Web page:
Abstract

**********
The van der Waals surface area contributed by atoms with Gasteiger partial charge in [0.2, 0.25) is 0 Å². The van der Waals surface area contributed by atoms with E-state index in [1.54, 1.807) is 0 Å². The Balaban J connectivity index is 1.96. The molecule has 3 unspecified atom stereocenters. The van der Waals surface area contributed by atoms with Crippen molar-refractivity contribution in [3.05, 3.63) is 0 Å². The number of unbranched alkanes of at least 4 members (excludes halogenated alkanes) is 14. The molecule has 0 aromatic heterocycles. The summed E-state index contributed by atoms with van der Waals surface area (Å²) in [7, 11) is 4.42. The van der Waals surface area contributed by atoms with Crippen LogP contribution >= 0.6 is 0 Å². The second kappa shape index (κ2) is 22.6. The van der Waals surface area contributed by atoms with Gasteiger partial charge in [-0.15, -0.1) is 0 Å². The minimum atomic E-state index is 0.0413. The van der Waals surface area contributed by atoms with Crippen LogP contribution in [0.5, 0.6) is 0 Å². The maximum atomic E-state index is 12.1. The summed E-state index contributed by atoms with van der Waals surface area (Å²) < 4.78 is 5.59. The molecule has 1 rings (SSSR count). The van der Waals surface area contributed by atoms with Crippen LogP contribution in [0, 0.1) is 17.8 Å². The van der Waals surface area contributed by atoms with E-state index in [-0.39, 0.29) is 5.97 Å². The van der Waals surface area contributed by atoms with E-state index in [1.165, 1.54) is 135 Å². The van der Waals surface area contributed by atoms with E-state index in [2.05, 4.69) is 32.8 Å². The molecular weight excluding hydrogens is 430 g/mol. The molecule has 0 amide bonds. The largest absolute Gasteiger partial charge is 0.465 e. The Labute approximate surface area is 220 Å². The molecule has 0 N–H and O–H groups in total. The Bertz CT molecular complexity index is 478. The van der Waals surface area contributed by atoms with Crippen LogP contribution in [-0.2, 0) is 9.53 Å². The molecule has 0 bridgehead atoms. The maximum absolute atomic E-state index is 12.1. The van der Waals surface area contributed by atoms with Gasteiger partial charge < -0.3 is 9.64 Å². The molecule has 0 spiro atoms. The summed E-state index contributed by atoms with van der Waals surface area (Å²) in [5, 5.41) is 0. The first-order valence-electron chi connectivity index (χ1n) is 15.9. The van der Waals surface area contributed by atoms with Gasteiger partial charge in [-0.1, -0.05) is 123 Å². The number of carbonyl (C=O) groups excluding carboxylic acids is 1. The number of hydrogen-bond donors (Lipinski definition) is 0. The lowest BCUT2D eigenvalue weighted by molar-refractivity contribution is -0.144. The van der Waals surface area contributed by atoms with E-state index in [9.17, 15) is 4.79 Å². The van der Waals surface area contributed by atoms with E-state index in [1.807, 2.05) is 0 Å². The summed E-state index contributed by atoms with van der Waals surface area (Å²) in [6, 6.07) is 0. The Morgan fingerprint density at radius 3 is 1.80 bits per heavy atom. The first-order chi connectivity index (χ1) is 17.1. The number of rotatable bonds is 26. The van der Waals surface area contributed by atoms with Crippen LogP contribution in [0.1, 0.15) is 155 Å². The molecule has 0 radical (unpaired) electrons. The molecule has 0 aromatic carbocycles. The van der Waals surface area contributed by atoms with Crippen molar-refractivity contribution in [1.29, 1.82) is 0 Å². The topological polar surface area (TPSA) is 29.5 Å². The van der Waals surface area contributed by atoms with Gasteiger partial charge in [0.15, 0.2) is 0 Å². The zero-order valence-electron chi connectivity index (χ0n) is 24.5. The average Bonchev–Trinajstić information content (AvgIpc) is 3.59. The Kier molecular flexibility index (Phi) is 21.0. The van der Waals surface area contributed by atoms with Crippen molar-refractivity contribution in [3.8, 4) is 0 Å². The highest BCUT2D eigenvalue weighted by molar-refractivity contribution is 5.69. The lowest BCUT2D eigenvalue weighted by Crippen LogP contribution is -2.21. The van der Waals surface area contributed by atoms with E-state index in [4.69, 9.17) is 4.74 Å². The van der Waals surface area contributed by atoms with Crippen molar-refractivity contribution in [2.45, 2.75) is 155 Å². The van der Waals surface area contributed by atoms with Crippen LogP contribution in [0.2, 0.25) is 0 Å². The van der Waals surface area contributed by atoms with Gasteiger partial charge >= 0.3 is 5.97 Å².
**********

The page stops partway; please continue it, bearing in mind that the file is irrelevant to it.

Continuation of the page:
Thin units of cross-laminated sandy and silty sediments are common in graded bed sequences and have been commonly interpreted as turbidity-current deposits. Pliocene deep-sea deposits of the Ventura basin, Calif., and other ancient and modern deep-sea deposits, supply evidence that some sediments were transported by turbidity currents to deep-sea bottom and deposited originally as graded beds, but subsequently were reworked by bottom currents. Deep bottom currents exist in modern oceans and are strong enough to ripple the deep-sea bottom, as shown on photographs. Cross-laminated deep-sea sands are, in places, considerably better sorted, and show a quite different direction of transport, than sands supposedly deposited by turbidity currents.

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